Masterclass with Dick Griffin: Multiphonics on the Trombone

By Bob Bernotas • November 15, 1999
The principle behind multi-phonics--producing more than one note at a time on a wind instrument--is the overtone series. You play any note for the tonic and sing any interval above. The combination of the two notes produces overtones. You're not actually playing those notes, they're just coming out of the combination of the other two.

Masterclass with Grover Mitchell: Advice for Lead Trombonists

By Bob Bernotas • October 11, 2000
The best lead players are usually very good basic players. Tone, concept and intonation are a must. You also need good technique and good range, and must know how to lead. Finally, a lead trombone player has to work with the lead trumpet and lead alto.

Masterclass with Steve Turre: Making Music with Shells

By Bob Bernotas • November 01, 1998
Playing the shells can help you as a brass player. They take a lot of endurance and strength. In terms of building a solo, once you can tell a story in just the interval of a fourth, you see that it's not about how many notes you play. It's about what you're saying. So playing the shells also helps you conceptually.

Orchestral Excerpts for the Tenor Trombonist: Saint-Saëns - Symphony No. 3

By Chris Waage • June 11, 2000
This deceptive excerpt gives the trombonists a chance to show off the many, many hours spent in the Rochut book!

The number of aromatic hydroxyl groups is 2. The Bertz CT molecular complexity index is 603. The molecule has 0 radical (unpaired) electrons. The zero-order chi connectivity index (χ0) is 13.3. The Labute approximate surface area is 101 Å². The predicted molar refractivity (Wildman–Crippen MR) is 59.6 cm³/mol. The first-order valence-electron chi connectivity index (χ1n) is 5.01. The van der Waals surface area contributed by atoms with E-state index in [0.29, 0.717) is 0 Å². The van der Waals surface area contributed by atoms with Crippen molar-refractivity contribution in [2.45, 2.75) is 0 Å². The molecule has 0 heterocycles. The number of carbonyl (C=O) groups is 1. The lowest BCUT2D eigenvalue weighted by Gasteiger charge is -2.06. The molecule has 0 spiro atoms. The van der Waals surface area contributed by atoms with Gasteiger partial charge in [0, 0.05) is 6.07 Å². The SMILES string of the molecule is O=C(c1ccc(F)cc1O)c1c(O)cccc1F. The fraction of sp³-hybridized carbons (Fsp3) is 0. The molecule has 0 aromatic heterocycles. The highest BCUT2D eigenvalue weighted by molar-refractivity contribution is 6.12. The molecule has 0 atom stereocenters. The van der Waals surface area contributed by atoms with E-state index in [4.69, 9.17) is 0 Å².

Out of the Case: A Little Less about the Trombone, A Little More About Music.

By Sam Burtis • November 01, 1997
A series of anecdotes (or teaching stories) both from my own personal experiences and the folklore of jazz, regarding the inner aspects of playing music.

Out of the Case: A New Approach to Alternate Positions

By Sam Burtis • May 01, 1997
An examination of ways to use "alternate" positions to greater attempt to make some "alternate" positions more "primary" than "alternate", thereby smoothing out general slide technique.

Out of the Case: An Alternate Approach to Embouchure Development, Part 1

By Sam Burtis • June 01, 1997
An examination of the natural "breaks" that occur in a brass embouchure...ways to find them, ways to deal with them. A "bel canto" approach to the brass embouchure, including mouthpiece buzzing as a diagnostic aid.

Out of the Case: An Alternate Approach to Embouchure Development, Part 2

By Sam Burtis • September 01, 1997
Further information about dealing with "breaks", including more mouthpiece buzzing techniques.

Out of the Case: An Approach to Improved Chordal and Scalar Flexibilities

By Sam Burtis • March 01, 1997
An approach to combining flexibility exercise with specific keys and scalar patterns that is specific to the demands of the trombone.

Out of the Case: Slide Technique - A Curiosly Neglected Topic

By Sam Burtis • February 01, 1997
An overview of ways to hold and move the slide that will improve technique and accuracy.

Out of the Case: Slide Technique and Flexibility

By Sam Burtis • April 01, 1997
An approach to combining tonguing, slide technique and flexibility into a seamless, reflexive whole.

The Audition is Only the Beginning

By Sherri Damon • December 01, 1996
Even after winning the audition, the period of transition which follows - the process of completing the degree - is one for which few students are prepared or have the motivation to complete.